This is a two-day symposium event, and PLEASE NOTE ONLY THE SECOND DAY, March 2nd,
takes place in the Museum of Spanish Colonial Art (in cooperation with the University of New Mexico.)
RESERVATIONS ARE REQUIRED, and Museum of Spanish Colonial Art event is limited seating to the first 55 reservations.
For your convenience, the schedule for both days is listed below:
Click here for a printable version of the symposium information.
MARCH 1, 2013: AT UNIVERSITY OF NEW MEXICO, INTERDISCIPLINARY DIGITAL FILM & MEDIA BUILDING
March 1: UNM Mesa del Sol IFDM Building, 5700b
University Blvd. S.E.
For information: http://ifdm.unm.edu/wordpress/?page_id=32
1:00 PM (3rd Floor) — Digital Presentation of Photo and Sound Exhibits
1: 30 PM (Room 100)–Jaime Lara, South Bend Museum /Arizona State University
“Theatrical Worship: Popular Religion in an Andean Village”
2:15 PM (Room 100) — Anna Nogar, University of New Mexico
“Textual Origins of a Traditional Song: Sor María de Jesús de Agreda and the New
2:45 — Break
3:00 PM (Room 100) — Pilar Panero García, University of Valladolid
“La Semana Santa en Valladolid como un hecho social y cultural” [Holy Week in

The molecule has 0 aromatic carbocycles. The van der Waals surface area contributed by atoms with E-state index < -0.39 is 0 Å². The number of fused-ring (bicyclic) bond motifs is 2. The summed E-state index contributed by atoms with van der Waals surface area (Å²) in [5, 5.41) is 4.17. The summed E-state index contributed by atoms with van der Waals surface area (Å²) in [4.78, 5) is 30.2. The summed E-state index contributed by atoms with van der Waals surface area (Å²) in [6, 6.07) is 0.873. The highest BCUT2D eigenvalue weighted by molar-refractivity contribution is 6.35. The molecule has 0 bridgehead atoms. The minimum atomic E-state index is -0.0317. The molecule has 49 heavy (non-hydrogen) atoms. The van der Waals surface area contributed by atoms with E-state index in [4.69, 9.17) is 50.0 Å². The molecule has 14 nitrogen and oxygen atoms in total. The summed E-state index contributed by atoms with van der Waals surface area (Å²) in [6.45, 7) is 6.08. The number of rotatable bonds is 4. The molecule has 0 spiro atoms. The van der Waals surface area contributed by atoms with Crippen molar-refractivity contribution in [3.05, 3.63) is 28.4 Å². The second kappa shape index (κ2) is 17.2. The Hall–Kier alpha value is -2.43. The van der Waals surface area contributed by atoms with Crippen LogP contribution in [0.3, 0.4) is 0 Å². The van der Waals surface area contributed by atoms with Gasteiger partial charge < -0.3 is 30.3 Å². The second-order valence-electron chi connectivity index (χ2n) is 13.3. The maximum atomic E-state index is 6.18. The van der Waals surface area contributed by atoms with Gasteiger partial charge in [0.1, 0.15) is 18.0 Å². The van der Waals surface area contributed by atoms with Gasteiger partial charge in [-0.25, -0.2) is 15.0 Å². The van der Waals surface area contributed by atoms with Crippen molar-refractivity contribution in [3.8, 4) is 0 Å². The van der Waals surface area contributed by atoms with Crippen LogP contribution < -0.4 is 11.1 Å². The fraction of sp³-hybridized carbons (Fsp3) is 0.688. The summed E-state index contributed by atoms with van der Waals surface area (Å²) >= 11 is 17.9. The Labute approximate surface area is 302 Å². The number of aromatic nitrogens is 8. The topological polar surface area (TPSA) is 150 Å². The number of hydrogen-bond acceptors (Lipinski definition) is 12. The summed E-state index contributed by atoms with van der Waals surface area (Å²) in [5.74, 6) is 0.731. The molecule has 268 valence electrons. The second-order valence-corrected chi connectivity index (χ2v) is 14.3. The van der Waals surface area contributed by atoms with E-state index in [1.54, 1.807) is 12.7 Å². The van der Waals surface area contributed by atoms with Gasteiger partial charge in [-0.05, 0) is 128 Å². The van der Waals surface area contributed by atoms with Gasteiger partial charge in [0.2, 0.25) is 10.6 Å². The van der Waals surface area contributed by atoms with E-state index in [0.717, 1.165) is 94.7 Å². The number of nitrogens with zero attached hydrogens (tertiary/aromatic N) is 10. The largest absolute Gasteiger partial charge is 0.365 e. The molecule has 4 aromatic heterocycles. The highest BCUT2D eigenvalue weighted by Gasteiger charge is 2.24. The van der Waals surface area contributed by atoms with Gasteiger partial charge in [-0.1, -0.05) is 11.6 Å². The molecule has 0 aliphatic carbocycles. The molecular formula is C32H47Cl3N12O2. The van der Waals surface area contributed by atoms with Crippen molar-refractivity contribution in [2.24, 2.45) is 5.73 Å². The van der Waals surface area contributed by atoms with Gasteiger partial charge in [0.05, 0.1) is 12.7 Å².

Valladolid as a Social and Cultural Reality]with English translation
4:00 – 5:00 PM (Room 100) — Round-Table, Enrique Lamadrid, Moderator
Presenters: José Luis Alonso Ponga, Miguel Gandert, Robert Lisak, Manuel Montoya José Pacheco Rojas.
Topics: Plenilunio/Bercianos Exhibit; Camino Real Traditions; Flowering Cross
Exhibit; The Attraction of the Rural; Rutas Exhibit
5:15 PM (3rd Floor) — Repeat Presentation of Digital Photo and Sound Exhibits
5:15 – 6:45 PM (3rd Floor)–Reception
MARCH 2, 2013: AT THE MUSEUM OF SPANISH COLONIAL ART, SANTA FE
March 2: Museum of Spanish Colonial Art, Santa Fe,
750 Camino Lejo. Santa Fe, NM*
*$10 Museum entrance fee is waived with UNM ID
1:00 PM — Digital Presentation of Photo and Sound Exhibits
1: 30 PM — José Luis Alonso Ponga, University of Valladolid
“La Semana Santa en el mundo rural de Castilla y León:
Bercianos de Aliste (Zamora)” [Holy Week in Rural Spain] with